A Tale of St. Valentine's Day

04.02.2010 In: Vacation rental news

Every year, on February 14th, people everywhere send flowers, candies, and cards to their love-interests or “Valentines“. Ironically, it is not really known for sure where this ritual of love began. There are three saints, by the name of “Valentine” which are recognized by the Catholic Church, and all of them have been martyred.

One story tells us that Valentine, who was a priest in Rome during the Third Century, gave his life in the name of love and romance. Emperor Claudius II outlawed marriage for young males, because he felt that being single made a soldier better able to focus on victory than having a wife and family. Since only single men were expected to fight in wars, the Emperor felt that men were getting married to avoid going to war. Valentine felt the law was ludicrous and continued to perform marriages secretly, for the Christian men to whom marriage was such a sacred expression of their love. This story goes on to tell of how St. Valentine helped the Christians, who had been imprisoned by the Romans, escape from the horrible Roman jails where they were being tortured. Valentine was finally found out and was imprisoned himself. While in the jail, it is said that Valentine fell in love with the jailer’s daughter, who came to see him in his cell. He was reported to have sent her written tokens of his love, and ended them with the signature, “From Your Valentine” a saying which is still used today.The Christians were also said to have visited Valentine and left him little notes about how much better love is than war. According to legend, the Emperor actually liked Valentine, until Valentine tried to convert the Emperor to Christianity, at which point Valentine was ordered to be put to death.

It has also been said that Valentine’s Day goes back even farther and was traditionally a pagan tradition. Apparently, according to legend, the Roman’s celebrated this day in honor of the goddess of marriage, and queen of all the Roman gods and goddesses. One of the rituals included all of the women of a village putting their names into a box. The men of the village would draw a name out, and these two were paired off for a year. It is also said that the Romans celebrated February 15th as Lupercalia, which was in honor of the fertility god, Faunus. This celebration was performed by the men of the town sacrificing a goat, wearing goatskin, and running around slapping the females with small whips made of strips of goatskin dripped in blood. The women liked this and wanted to be hit with the whip, as it supposedly ensured fertility. Often, these couples ended in marriage. This tradition was said to have been changed by the Christian church because the “coupling before marriage” was morally degrading.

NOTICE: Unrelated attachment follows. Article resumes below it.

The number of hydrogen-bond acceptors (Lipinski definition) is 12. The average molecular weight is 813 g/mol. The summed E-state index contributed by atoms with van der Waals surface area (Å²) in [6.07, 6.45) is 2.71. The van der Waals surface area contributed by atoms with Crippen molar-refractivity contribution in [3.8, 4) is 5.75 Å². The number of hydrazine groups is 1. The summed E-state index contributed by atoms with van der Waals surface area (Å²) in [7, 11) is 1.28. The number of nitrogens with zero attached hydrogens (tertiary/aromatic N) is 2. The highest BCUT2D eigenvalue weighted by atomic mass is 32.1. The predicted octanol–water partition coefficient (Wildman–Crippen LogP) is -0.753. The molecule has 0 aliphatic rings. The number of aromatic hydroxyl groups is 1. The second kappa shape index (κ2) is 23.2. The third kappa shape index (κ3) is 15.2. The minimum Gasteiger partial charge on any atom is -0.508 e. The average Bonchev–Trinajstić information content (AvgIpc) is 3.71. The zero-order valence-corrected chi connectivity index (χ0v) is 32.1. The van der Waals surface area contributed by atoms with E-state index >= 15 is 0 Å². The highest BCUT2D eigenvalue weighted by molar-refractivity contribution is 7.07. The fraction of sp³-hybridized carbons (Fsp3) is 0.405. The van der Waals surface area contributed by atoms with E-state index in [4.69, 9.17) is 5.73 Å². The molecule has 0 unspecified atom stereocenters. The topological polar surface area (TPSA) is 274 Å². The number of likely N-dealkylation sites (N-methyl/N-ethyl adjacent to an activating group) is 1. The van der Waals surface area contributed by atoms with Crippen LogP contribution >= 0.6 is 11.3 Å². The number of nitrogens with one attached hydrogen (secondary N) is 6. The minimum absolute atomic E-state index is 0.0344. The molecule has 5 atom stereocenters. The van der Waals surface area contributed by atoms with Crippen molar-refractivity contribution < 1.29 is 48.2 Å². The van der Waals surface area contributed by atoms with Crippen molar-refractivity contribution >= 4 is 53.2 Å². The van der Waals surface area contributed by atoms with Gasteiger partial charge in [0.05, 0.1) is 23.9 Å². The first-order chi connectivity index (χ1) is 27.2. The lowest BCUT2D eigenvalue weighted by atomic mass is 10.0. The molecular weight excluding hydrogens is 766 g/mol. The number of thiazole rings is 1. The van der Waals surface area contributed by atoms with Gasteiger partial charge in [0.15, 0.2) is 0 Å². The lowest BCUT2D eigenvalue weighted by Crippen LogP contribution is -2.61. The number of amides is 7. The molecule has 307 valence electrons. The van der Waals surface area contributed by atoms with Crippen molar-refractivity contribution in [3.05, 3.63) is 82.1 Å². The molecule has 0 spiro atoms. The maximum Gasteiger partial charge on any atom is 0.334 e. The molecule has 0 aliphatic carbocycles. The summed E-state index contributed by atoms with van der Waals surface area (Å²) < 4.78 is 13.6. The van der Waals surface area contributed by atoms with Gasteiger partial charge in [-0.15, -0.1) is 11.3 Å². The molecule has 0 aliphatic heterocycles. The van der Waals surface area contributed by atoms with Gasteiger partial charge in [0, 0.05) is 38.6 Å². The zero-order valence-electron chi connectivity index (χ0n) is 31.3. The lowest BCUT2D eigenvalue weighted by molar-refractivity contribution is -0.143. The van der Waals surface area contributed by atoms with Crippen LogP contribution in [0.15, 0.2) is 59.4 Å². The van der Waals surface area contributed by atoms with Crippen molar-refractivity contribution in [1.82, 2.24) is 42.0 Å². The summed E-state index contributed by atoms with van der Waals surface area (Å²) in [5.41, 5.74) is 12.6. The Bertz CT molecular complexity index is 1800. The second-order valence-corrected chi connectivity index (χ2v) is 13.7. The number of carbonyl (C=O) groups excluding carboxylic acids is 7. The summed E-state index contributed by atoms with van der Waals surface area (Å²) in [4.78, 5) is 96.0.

According to the pagan version of Valentine history, Emperor Gelasius changed the celebration to February 14th and named it as a Holy Day in honor of Valentine, instead of a day to honor the pagan gods or goddesses. This allowed the Christians to discard the moral uncleanliness of Valentine’ Day, so that they would be allowed to celebrate it as well. During the Renaissance, when love and romance were abounding so freely, Valentine’s Day took on more of the Holiday of Love that it has become today.

Valentine’s Day is no longer recognized as a religious holiday. The Catholic church took it off their calendars in 1969. It is a far more commercialized holiday than and history denotes, sadly, just as Christmas is becoming. In spite of this, many societies still frown on Valentine’s Day because of it’s history in Christianity. In India, it is said that some people threatened anyone who celebrated any Christian Holidays, including Valentine’s Day, and young couples who were caught in public on Valentine’s Day were assaulted. In Saudi Arabia, it was forbidden for Muslims to do anything at all to celebrate Valentine’s Day. Whether it was truly a pagan holiday or a Christian one first, does not seem to matter much now. Throughout history, Christians are the ones who seem to have risked and given their lives to celebrate love. For pagan and other religions it seems that Valentine’s Day was always simply a celebration and good time. Both versions of the story link it back to the sanctity of marriage.

Whichever version of the story of St. Valentine that you are most fond of, today this is a day set aside to show feelings of love, and to be romantic with your “Valentine.” Whether you choose to celebrate with chocolates and hearts, or dinner and wine, remember the stories of where this day came from, of those who died for love, and those who celebrated fertility and marriage. In the middle of all of the red cellophane and little message hearts, is a history, that is far greater than the money to be made by department stores by those who wish to celebrate “St. Valentines Day.” Use this day to show your love, not just in what you buy, but in who you are.

That is a Tale of Valentine’s Day. How much of the tale is truth, no one will ever know for sure. In honor of Love, and Romance, and all that this day now entails, I will be writing an article everyday until February 14th. I thought it would be good to start out with a little history of where this holiday came from. Be sure to check back for ideas on how to celebrate this day, romantic places to go, dinners to cook, and gifts to give! Happy Valentine’s Day! Be sure to Retweet and Buzz Up! You’ll do this for me, won’t you? Thanks!